The drain is a Blichmann drain bulkhead and 1/2″ three piece ball valve with triclamp adapter. With the Blichmann drain bulkhead and their ball valve the valve threads right up against the wall of the kettle and seals great without pipe tape thanks to their captive o-ring in a washer allowing for a more compact drain valve assembly. If needed I can use their dip tube with the bulkhead fitting, just like on their Boilermaker line of kettles, but I was able to mount it low enough I don’t think it’ll be needed.
To aid in lifting the basket and to support it while it drains and if I rinse sparge I made a handle out of a nylon web handle from an old duffle bag and a couple stainless clips. I also made a few supports for the basket that simply hang over the side of the kettle and support the basket about an inch and a half into the kettle to avoid drips.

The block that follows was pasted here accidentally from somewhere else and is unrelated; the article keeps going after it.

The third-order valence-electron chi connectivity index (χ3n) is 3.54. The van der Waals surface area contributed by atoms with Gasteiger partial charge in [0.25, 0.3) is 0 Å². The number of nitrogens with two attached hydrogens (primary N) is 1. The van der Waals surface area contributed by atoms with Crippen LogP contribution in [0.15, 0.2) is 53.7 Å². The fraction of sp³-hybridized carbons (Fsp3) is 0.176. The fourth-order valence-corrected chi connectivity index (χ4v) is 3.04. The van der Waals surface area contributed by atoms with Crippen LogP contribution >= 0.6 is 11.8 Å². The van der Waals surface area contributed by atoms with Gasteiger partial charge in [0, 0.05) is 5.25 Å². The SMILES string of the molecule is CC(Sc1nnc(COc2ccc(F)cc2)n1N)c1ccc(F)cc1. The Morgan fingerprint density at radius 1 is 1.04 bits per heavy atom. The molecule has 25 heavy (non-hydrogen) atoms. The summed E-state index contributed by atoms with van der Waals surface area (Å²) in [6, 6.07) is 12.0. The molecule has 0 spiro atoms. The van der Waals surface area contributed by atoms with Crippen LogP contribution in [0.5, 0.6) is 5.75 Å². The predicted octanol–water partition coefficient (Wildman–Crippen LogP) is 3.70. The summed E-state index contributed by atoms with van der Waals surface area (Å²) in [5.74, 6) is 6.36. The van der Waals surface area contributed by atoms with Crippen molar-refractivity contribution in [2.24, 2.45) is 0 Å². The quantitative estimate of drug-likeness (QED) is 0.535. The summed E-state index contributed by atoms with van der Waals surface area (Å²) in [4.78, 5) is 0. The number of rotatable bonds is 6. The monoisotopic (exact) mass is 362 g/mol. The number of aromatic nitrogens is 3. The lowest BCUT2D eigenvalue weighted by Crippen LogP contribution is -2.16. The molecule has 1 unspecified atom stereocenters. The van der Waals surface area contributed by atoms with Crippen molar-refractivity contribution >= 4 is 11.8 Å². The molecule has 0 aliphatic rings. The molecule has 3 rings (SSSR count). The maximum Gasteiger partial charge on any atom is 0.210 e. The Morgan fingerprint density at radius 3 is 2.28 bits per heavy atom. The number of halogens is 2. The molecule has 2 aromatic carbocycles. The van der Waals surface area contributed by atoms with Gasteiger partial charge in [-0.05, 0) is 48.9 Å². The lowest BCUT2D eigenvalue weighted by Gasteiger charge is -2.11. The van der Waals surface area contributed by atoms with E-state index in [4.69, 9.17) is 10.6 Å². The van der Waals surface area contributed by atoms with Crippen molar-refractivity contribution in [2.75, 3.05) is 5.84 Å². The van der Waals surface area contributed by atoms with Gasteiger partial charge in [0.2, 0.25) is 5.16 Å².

While the wort drains I wanted to have a way to squeeze all the sweet wort from the grains, like those of you that squeeze the grain bag, so I made a press plate out of a piece of cutting board that I cut to just fit inside the basket.
Since I like to “clean in place” by recirculating hot PBW solution I installed a mini-triclamp fitting in the lid that a mini spray ball can be attached. Although it is a relatively small kettle it is still rather heavy so I let PBW and a pump take care of the post-brew day cleanup. Quick rinse with kitchen sink sprayer and then a gallon or so of hot PBW solution and let recirculate for 20 minutes or so. Very little scrubbing, if none at all, is needed and it also cleans all the fittings, tubing and pump in the process. It also provides a place for a dial thermometer to rest for double checking mash temps if desired.
This build was a challenge but very rewarding at the same time. Over-engineered? Yep, but if you know me that is how I do things lol. Realistically it is a very basic build but offers a lot of flexibility and with my experimental brewing style it works great for me.
I hope everyone can use something from this build or it sparked some thought for your own kettle build.
Here is a link to my YouTube video of the kettle in action on a recent brew day… https://www.youtube.com/watch?v=F96P8MYNDrg